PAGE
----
In late February, GovLoop hosted its first (what we hope to be “annual”) Virtual Government Career Fair. We had thousands of participants that took advantage of opportunities to drop off their resume and interact with agency representatives in virtual booths, attend educational webinars that taught attendees how to get ahead in government, and engage in live chats with government career experts.
At the center of this event stood my colleague Amy DeWolf, who has planned and managed dozens of training events for us and had a birds-eye view of our virtual career fair. I asked her to share some of her insights for prospective virtual career fair participants based on her unique vantage point. Below is Amy’s advice:
- It sounds simple but test your computer and have your resume (or multiple resumes) ready to upload and share with recruiters. You don’t want to waste time logging in or updating your resume when you could be talking to recruiters and gathering information.
- Know which organizations are going to be there and do your research ahead of time. The best way to impress agency representatives is to ask thoughtful questions, not the basics (i.e. What positions are available).
- Check your social media sites. Given the nature of the internet, recruiters can quickly search for your LinkedIn and Facebook profiles while talking to you. Privacy settings are your friend.
2. What are the people in the booths looking for based on your interactions with them in advance? How do you stand out from the crowd?
- Be enthusiastic. The best way to stand out is to express sincere interest in the agency/positions and knowledge of the organization. Be sure to share this with agency reps!
- Be responsive. Recruiters are busy and with the expected number of participants, they may have a hard time responding to everyone. To grab (and keep) their attention respond in a timely manner to chats, and be clear and concise in your questions and answers.
- Make the interaction meaningful. Stand out by asking “outside the box” questions and not standard questions where you could find answers on their website.
- Have a complete profile. Upload a photo or avatar, upload your resume, and have all your contact information listed.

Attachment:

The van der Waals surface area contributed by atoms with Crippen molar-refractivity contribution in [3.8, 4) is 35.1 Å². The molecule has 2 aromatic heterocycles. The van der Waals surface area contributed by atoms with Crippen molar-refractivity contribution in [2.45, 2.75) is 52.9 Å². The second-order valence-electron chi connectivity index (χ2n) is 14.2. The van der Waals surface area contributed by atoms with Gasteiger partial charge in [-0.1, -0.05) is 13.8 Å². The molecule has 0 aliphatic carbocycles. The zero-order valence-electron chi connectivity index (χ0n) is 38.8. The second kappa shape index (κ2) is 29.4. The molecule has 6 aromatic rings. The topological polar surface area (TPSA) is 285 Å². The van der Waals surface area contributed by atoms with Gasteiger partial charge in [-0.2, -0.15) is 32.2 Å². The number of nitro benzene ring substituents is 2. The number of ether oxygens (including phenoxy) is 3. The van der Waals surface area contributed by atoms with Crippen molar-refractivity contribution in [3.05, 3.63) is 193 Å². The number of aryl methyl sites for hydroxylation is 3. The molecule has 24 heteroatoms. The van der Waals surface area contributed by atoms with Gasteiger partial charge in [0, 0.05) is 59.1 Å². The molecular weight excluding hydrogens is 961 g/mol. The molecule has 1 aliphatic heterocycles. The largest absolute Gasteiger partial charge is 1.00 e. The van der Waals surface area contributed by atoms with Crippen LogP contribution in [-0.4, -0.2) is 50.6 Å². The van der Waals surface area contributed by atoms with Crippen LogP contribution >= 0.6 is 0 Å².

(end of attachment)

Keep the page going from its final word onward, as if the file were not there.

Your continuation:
3. The day of the event arrives. How can a participant ensure that they take full advantage of the many opportunities that are available – from educational sessions to live chats or booth interactions?
- Look at the schedule in advance and plan your day as you would an in-person conference.
- Prioritize agencies you want to visit first, then take advantage of other training sessions.
- Instead of reading resources during the virtual fair, download them and read agency information later.
- The most valuable part of a virtual career fair is interacting with agency reps – make time for direct engagement with agencies.
4. Are there any other tips or tricks that you learned as you observed the activities of the participants? Any do’s (or don’ts!) that you’d recommend?
- Remember that you are chatting with agency representatives (people in control of your future!) and not your best friend on g-chat. Don’t use abbreviations or slang and be sure to check your spelling.
- Upload your resume (can’t stress this enough)!
- If agency reps are taking a few minutes to respond to your question, don’t keep messaging the recruiters. They see your message and will respond to you when they can.
- Network! This is the perfect time to talk with people in your field. You can learn a lot from your peers and should network in the group chats. Take advantage of the”who’s here” functionality in virtual shows.
- Plan to spend more than an hour in the virtual show. Between the educational components (when applicable) and the time with agency reps, you’d be surprised how quickly the time flies by!
Have you attended a virtual career fair?
What advice would you add based on your experience?
*** RELATED GOVLOOP CAREER RESOURCES ***
- 30 Ways to Use Social Media to Advance Your Government Career
- GovLoop Government Career Center
- Guide to Getting Into Government (for High Achievers)
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